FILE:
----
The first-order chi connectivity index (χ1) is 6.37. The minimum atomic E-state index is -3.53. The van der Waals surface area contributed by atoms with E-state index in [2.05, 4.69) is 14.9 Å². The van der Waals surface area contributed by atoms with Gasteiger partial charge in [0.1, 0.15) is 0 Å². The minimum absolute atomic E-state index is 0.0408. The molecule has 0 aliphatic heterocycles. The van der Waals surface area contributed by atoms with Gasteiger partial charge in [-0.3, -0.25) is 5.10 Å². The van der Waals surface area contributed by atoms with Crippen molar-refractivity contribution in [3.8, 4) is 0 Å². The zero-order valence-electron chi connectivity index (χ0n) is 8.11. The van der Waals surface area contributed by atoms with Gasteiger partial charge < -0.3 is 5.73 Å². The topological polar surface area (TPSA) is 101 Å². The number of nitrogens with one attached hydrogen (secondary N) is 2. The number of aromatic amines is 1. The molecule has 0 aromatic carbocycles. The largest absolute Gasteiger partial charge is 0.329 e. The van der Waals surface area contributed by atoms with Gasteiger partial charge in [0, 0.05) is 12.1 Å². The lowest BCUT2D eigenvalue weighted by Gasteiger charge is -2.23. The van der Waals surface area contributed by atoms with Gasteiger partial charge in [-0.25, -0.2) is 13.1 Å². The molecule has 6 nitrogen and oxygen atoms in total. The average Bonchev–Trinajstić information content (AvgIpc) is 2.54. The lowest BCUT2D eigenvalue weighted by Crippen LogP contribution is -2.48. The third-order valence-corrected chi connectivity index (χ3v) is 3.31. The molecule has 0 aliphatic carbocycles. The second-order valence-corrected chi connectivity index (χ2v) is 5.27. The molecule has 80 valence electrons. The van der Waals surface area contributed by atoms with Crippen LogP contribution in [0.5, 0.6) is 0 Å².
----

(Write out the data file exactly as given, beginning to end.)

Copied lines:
The first-order chi connectivity index (χ1) is 6.37. The minimum atomic E-state index is -3.53. The van der Waals surface area contributed by atoms with E-state index in [2.05, 4.69) is 14.9 Å². The van der Waals surface area contributed by atoms with Gasteiger partial charge in [0.1, 0.15) is 0 Å². The minimum absolute atomic E-state index is 0.0408. The molecule has 0 aliphatic heterocycles. The van der Waals surface area contributed by atoms with Gasteiger partial charge in [-0.3, -0.25) is 5.10 Å². The van der Waals surface area contributed by atoms with Crippen molar-refractivity contribution in [3.8, 4) is 0 Å². The zero-order valence-electron chi connectivity index (χ0n) is 8.11. The van der Waals surface area contributed by atoms with Gasteiger partial charge < -0.3 is 5.73 Å². The topological polar surface area (TPSA) is 101 Å². The number of nitrogens with one attached hydrogen (secondary N) is 2. The number of aromatic amines is 1. The molecule has 0 aromatic carbocycles. The largest absolute Gasteiger partial charge is 0.329 e. The van der Waals surface area contributed by atoms with Gasteiger partial charge in [0, 0.05) is 12.1 Å². The lowest BCUT2D eigenvalue weighted by Gasteiger charge is -2.23. The van der Waals surface area contributed by atoms with Gasteiger partial charge in [-0.25, -0.2) is 13.1 Å². The molecule has 6 nitrogen and oxygen atoms in total. The average Bonchev–Trinajstić information content (AvgIpc) is 2.54. The lowest BCUT2D eigenvalue weighted by Crippen LogP contribution is -2.48. The third-order valence-corrected chi connectivity index (χ3v) is 3.31. The molecule has 0 aliphatic carbocycles. The second-order valence-corrected chi connectivity index (χ2v) is 5.27. The molecule has 80 valence electrons. The van der Waals surface area contributed by atoms with Crippen LogP contribution in [0.5, 0.6) is 0 Å².